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Universal Data Analytics as Semantic Spacetime(Part 11)

Part 11: In search of answers, beyond this horizon

In this series, I’ve discussed at length — and with explicit examples — what we can do with the principles of Semantic Spacetime to make sense of generalized data analytics, using just a couple of tools on a personal computer. For some applications, indeed for exploring and learning, this combination will take you quite far. It’s not necessary to jump into the deep end of High Performance Computing, Big Data, or Deep Learning to find answers. Some problems are certainly larger though: the long tail of the data processing power-law has plenty of hurdles and challenges, and I’ll return to these at a later date. In this final installment I want to summarize what we’ve accomplished using these basics.

Graphs want to be “alive”

In the series, I’ve tried to show how graphs are the natural data representation for active processes. Graphs are built by processes, they lay out the circuitry of flow processes, and interacting with graphs is an on-going process, not a random access story. Graphs are not merely frozen archives of passive data, graph circuitry remains an active spatio-temporal mirror of the world, with embedded directionality, and unresolved inline choices that capture complex causality. Every graph is a computer as well as a model of state. Thus graphs are samples of spacetime — with semantics.

Today, we have a battery of methods developed to calculate certain properties of unlabelled graphs, at least when their nodes are homogeneous and memoryless. We sum up weighted contributions, e.g. in Artificial Neural Networks, or “entire” Graph Algorithms such as eigenvector centrality (PageRank) etc, to expose certain structures just from the topology. But the most fundamental resource for machine learning and causal computation lies in the variable data held within graph: vertices or nodes, and their labelled edges or links. Advanced machine learning is accomplished by memory processes with strong semantics, by traversing both symbolic and quantitative information.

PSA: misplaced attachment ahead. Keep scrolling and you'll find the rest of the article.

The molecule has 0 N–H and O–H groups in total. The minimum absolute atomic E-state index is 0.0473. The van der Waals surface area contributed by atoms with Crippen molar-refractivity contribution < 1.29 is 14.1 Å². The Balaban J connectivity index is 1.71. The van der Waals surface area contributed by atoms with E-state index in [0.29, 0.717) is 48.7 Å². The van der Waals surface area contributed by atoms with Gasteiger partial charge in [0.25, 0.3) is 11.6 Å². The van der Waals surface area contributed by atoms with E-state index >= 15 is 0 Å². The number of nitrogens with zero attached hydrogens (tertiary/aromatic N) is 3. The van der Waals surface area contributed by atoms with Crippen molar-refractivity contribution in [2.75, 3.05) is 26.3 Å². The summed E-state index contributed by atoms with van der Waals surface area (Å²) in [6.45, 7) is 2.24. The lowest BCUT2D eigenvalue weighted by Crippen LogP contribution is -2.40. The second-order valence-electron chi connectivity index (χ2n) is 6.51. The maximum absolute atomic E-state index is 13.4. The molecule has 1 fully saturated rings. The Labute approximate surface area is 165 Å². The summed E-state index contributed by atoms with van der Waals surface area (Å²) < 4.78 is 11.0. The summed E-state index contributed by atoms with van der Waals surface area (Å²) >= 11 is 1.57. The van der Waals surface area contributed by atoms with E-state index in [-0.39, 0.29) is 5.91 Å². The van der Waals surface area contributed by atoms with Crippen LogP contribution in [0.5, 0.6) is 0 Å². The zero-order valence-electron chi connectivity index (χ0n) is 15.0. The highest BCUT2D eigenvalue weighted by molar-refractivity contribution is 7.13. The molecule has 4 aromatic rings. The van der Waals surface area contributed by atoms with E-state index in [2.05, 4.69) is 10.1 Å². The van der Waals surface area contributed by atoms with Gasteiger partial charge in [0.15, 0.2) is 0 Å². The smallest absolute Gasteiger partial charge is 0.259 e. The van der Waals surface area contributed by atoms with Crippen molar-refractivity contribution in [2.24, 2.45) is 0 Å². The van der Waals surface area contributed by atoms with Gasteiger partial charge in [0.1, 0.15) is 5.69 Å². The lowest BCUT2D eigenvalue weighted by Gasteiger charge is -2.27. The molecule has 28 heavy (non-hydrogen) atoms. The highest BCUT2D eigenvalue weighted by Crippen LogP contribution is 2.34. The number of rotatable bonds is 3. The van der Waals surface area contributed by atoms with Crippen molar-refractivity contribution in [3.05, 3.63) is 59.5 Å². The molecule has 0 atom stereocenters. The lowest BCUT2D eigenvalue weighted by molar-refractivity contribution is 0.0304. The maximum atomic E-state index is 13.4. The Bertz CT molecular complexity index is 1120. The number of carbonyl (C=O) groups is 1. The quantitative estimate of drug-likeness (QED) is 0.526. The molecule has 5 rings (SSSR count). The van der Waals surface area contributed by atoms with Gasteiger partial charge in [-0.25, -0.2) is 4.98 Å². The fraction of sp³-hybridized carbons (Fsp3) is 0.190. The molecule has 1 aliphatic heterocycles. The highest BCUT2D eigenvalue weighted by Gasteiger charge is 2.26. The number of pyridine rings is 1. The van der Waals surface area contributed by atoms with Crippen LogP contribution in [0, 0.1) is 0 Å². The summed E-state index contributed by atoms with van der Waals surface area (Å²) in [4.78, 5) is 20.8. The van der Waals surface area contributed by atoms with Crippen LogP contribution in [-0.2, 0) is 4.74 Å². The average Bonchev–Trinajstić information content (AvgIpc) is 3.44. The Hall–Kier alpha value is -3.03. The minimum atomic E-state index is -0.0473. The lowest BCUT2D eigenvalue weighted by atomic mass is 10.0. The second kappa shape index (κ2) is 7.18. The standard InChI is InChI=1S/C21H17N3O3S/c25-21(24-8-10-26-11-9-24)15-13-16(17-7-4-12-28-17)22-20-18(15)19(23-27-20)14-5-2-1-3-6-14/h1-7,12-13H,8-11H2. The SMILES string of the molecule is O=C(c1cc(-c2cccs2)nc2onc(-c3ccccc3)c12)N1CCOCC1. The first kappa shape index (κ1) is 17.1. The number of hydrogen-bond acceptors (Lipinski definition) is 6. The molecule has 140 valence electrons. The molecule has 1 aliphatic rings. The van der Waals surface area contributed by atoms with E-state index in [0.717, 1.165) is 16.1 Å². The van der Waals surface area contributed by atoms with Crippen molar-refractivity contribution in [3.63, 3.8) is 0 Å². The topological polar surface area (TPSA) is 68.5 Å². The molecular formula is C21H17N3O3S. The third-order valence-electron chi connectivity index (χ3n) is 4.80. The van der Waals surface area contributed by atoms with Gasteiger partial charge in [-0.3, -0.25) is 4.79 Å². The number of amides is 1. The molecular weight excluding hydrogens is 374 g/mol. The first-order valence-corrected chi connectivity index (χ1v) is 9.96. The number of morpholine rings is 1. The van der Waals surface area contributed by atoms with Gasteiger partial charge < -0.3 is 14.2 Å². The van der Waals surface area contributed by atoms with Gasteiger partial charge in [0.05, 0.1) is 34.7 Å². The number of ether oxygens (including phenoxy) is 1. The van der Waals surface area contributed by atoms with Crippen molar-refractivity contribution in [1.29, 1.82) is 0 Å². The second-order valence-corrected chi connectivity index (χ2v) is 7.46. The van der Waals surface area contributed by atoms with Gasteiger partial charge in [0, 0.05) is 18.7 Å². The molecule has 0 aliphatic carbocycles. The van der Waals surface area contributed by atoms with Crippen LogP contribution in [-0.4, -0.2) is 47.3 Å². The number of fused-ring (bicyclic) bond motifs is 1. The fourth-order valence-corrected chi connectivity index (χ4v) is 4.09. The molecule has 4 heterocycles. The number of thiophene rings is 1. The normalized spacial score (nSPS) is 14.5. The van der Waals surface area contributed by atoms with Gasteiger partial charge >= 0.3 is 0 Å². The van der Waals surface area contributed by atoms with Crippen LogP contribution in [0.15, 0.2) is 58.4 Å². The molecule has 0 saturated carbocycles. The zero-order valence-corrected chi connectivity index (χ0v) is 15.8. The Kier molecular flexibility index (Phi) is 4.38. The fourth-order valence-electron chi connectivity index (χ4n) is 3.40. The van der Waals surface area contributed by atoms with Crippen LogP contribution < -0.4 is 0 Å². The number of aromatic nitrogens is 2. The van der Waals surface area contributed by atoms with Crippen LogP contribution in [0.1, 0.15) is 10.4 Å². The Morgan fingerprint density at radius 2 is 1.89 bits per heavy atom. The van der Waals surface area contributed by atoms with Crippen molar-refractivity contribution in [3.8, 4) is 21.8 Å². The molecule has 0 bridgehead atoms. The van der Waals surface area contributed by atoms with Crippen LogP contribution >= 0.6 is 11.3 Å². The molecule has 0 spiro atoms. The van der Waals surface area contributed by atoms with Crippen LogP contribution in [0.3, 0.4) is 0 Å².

Graphs resist all attempts to be frozen into static snapshots or dead archives. Standardized (one might even say “authoritarian”) hierarchies, like taxonomiesor ontologies, tables of contents, etc. try to define spaces, like a fixed coordinate system in Euclidean space. These are common but fail to capture the nuances of real world complexity — because these coordinate systems are only ad hocspanning trees, i.e. incidental route maps overlaid onto a snapshot of an evolving system. As we learned from Einstein, relativity of viewpoint and circumstance forces us to change perspective. Every spanning tree yields a unique “view” or partitioning of data, but usually the deeper invariant semantics within nodes don’t fall into these ad hoc treelike hierarchies. This is why hierarchical filesystems still need symbolic links to patch them up into a usable state.

The “liveness” of network data makes graphs a key part of the animated storytelling of the world around us — from embedded edge computing, within local ecosystems, to the routing of signals and resources for control purposes. This characteristic also makes graph databases quite different (i.e. highly non-linear) compared to their static SQL cousins. The process of querying, and working with, graph data for the realtime evolution of a syste